To begin with: Andy Ferro’s Dad. The man remembers the the first time Elvis Presley’s “Heartbreak Hotel” aired on Australian radio. But more importantly, he crammed his son’s young ears with as much jazz and blues as they could contain. Meanwhile, Ferro spent his childhood ping-ponging back and forth between the the UK and Nashville, where he’s planted his flag since the tender age of 10.
Today, Ferro’s hometown is teeming with artists drawing from the communal psych-folk pot, but Ferro’s austere creations err on the side of minimalism, which is why his forthcoming LP Muirhead might be the exact sort of winningly raggle taggle rarity your ears have been craving.
Inspired by White Fence’s Tim Presley and drawing insight from the likes of The Kinks, Capain Beefheart, Bob Dylan and 70’s Krautrock darlings Can, Ferro also cites his friend group, lady, and mentors as a primary source of artistic stimulation. These auspices can be warmly felt throughout his new lo-fi solo project, much like his off-kilter upbringing.
Crowning Ferro as AudioFemme’s February Artist of the Month, Joanie Wolkoff of Wolkoff, formerly of Her Habits, and Artist of the Month herself, Wolkoff shared a conversation with Ferro over his music, growing up, and what’s shaking these days in Ferro’s neck of the woods.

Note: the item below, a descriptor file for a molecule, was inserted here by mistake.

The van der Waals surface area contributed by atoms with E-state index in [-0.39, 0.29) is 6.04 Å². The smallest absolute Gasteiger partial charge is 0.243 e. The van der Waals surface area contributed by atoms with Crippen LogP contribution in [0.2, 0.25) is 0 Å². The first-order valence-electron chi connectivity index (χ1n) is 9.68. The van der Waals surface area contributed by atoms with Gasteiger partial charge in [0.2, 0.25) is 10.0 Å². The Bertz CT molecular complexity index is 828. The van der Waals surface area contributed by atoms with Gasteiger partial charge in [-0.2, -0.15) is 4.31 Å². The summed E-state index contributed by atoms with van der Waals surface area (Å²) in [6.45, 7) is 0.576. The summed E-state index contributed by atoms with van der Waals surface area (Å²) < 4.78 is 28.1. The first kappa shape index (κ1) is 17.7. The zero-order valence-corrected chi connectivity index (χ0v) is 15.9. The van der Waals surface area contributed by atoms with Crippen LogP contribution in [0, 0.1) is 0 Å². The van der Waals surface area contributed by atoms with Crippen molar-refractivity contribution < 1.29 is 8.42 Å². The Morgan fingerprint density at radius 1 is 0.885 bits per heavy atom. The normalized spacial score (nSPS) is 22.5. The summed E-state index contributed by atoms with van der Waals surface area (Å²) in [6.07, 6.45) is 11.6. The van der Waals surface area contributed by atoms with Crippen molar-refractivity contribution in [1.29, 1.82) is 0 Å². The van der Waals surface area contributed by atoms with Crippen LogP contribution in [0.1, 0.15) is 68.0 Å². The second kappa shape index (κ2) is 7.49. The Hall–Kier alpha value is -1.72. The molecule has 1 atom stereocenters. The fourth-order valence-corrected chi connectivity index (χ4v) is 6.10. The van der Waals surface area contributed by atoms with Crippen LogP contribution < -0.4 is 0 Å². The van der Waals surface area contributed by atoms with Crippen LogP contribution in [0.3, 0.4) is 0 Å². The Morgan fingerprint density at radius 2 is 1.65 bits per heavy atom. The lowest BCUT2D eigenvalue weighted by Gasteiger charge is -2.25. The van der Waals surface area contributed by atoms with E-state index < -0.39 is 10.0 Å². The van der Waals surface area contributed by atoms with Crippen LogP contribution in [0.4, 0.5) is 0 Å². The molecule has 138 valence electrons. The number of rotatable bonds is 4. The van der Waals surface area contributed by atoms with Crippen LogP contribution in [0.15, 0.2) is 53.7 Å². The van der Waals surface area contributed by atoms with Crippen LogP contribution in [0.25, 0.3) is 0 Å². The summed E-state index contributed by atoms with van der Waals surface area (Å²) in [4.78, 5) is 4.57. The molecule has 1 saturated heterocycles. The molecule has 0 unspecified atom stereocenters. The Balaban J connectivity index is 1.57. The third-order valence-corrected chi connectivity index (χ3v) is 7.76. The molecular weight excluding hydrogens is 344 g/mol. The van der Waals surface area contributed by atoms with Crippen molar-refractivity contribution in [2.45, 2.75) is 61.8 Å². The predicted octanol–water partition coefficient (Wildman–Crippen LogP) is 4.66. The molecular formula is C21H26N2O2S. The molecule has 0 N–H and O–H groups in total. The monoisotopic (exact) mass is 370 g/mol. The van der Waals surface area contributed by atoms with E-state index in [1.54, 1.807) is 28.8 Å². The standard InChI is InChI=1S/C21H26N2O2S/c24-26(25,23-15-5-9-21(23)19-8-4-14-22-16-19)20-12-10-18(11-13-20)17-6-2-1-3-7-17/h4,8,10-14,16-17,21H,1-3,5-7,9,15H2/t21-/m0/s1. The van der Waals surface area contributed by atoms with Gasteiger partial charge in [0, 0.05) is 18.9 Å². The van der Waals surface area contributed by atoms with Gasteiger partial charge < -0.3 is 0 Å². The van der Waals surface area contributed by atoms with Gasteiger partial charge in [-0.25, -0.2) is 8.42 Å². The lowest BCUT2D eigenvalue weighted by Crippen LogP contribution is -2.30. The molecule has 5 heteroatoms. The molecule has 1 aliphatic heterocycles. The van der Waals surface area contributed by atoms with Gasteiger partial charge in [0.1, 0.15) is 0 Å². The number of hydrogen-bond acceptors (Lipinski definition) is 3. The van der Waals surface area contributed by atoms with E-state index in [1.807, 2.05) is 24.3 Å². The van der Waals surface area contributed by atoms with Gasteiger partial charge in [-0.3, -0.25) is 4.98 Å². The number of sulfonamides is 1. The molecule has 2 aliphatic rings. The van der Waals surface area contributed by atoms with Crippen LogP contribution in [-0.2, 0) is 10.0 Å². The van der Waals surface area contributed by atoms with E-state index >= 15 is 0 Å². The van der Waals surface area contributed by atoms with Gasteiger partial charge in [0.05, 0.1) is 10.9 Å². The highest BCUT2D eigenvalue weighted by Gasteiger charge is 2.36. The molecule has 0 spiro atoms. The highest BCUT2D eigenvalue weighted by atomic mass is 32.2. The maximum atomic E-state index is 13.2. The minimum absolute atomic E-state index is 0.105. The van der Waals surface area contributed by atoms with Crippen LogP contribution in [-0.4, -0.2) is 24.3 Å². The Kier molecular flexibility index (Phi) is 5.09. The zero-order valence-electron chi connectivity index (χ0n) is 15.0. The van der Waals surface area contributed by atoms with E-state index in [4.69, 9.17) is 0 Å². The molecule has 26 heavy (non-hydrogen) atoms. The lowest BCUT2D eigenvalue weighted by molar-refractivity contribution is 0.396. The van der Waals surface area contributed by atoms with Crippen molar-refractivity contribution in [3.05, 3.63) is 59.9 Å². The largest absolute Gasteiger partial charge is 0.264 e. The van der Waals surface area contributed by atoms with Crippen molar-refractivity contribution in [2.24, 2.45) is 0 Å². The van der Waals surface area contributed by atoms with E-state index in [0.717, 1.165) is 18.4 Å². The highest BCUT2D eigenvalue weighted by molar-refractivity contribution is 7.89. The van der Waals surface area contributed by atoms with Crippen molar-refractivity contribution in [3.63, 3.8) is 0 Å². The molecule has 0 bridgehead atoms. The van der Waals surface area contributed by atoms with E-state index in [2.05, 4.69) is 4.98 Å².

Joanie Wolkoff: How’s life in Nashville?
Andy Ferro: It’s growing really quickly now. There are a lot of good opportunities, but we’re dealing with traffic, which is a new thing. It’s an inspiring place to be, with lots of people doing great stuff. I don’t know what it’d be like to make music in a place where I wasn’t connected to my community. There’s a lot of… not competition, but I’d say that the bar is set high. It definitely makes you try harder. And I prefer the smaller hang; the typical Saturday night is about finding somebody’s house to have dinner at.
No all-night ragers or underground raves?
Oh, they happen. I’m just not there when they do.
What would you say is happening instrumentally on Muirhead?
It’s a medium that could certainly account for your minimalism here.
Yeah, I just worked until I felt I’d done my part and then I took it to Mitch who put it on a computer and did a few things here and there; what he added brought a lot to the album